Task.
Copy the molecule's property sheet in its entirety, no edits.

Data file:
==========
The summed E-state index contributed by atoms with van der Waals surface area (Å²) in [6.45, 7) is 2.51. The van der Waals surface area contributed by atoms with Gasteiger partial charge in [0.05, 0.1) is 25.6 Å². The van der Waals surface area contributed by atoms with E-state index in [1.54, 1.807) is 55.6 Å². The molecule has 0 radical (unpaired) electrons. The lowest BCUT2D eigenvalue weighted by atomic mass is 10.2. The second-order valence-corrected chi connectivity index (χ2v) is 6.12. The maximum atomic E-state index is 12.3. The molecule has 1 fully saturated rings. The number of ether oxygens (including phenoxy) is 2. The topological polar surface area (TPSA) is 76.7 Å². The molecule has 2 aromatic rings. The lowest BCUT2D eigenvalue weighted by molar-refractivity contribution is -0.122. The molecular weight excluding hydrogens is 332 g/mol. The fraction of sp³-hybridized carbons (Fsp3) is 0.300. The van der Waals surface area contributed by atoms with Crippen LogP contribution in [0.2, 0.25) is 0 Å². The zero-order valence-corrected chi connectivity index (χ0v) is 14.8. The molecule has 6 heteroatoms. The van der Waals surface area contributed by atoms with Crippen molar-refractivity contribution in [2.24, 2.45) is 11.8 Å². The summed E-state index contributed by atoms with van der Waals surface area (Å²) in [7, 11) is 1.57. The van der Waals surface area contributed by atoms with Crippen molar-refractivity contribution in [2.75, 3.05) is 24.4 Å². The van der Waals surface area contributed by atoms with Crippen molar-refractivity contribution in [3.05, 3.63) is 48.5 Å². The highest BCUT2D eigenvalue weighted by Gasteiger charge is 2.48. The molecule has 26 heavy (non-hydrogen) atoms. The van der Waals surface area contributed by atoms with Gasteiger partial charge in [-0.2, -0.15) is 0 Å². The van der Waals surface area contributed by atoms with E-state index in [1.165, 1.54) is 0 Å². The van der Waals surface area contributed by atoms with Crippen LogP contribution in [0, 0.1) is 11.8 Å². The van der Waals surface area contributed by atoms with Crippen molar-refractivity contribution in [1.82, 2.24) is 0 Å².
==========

The summed E-state index contributed by atoms with van der Waals surface area (Å²) in [6.45, 7) is 2.51. The van der Waals surface area contributed by atoms with Gasteiger partial charge in [0.05, 0.1) is 25.6 Å². The van der Waals surface area contributed by atoms with E-state index in [1.54, 1.807) is 55.6 Å². The molecule has 0 radical (unpaired) electrons. The lowest BCUT2D eigenvalue weighted by atomic mass is 10.2. The second-order valence-corrected chi connectivity index (χ2v) is 6.12. The maximum atomic E-state index is 12.3. The molecule has 1 fully saturated rings. The number of ether oxygens (including phenoxy) is 2. The topological polar surface area (TPSA) is 76.7 Å². The molecule has 2 aromatic rings. The lowest BCUT2D eigenvalue weighted by molar-refractivity contribution is -0.122. The molecular weight excluding hydrogens is 332 g/mol. The fraction of sp³-hybridized carbons (Fsp3) is 0.300. The van der Waals surface area contributed by atoms with Crippen LogP contribution in [0.2, 0.25) is 0 Å². The zero-order valence-corrected chi connectivity index (χ0v) is 14.8. The molecule has 6 heteroatoms. The van der Waals surface area contributed by atoms with Crippen molar-refractivity contribution in [2.24, 2.45) is 11.8 Å². The summed E-state index contributed by atoms with van der Waals surface area (Å²) in [7, 11) is 1.57. The van der Waals surface area contributed by atoms with Crippen molar-refractivity contribution in [2.75, 3.05) is 24.4 Å². The van der Waals surface area contributed by atoms with Crippen molar-refractivity contribution in [3.05, 3.63) is 48.5 Å². The highest BCUT2D eigenvalue weighted by Gasteiger charge is 2.48. The molecule has 26 heavy (non-hydrogen) atoms. The van der Waals surface area contributed by atoms with Gasteiger partial charge in [-0.2, -0.15) is 0 Å². The van der Waals surface area contributed by atoms with E-state index in [1.165, 1.54) is 0 Å². The van der Waals surface area contributed by atoms with Crippen LogP contribution in [0, 0.1) is 11.8 Å². The van der Waals surface area contributed by atoms with Crippen molar-refractivity contribution in [1.82, 2.24) is 0 Å².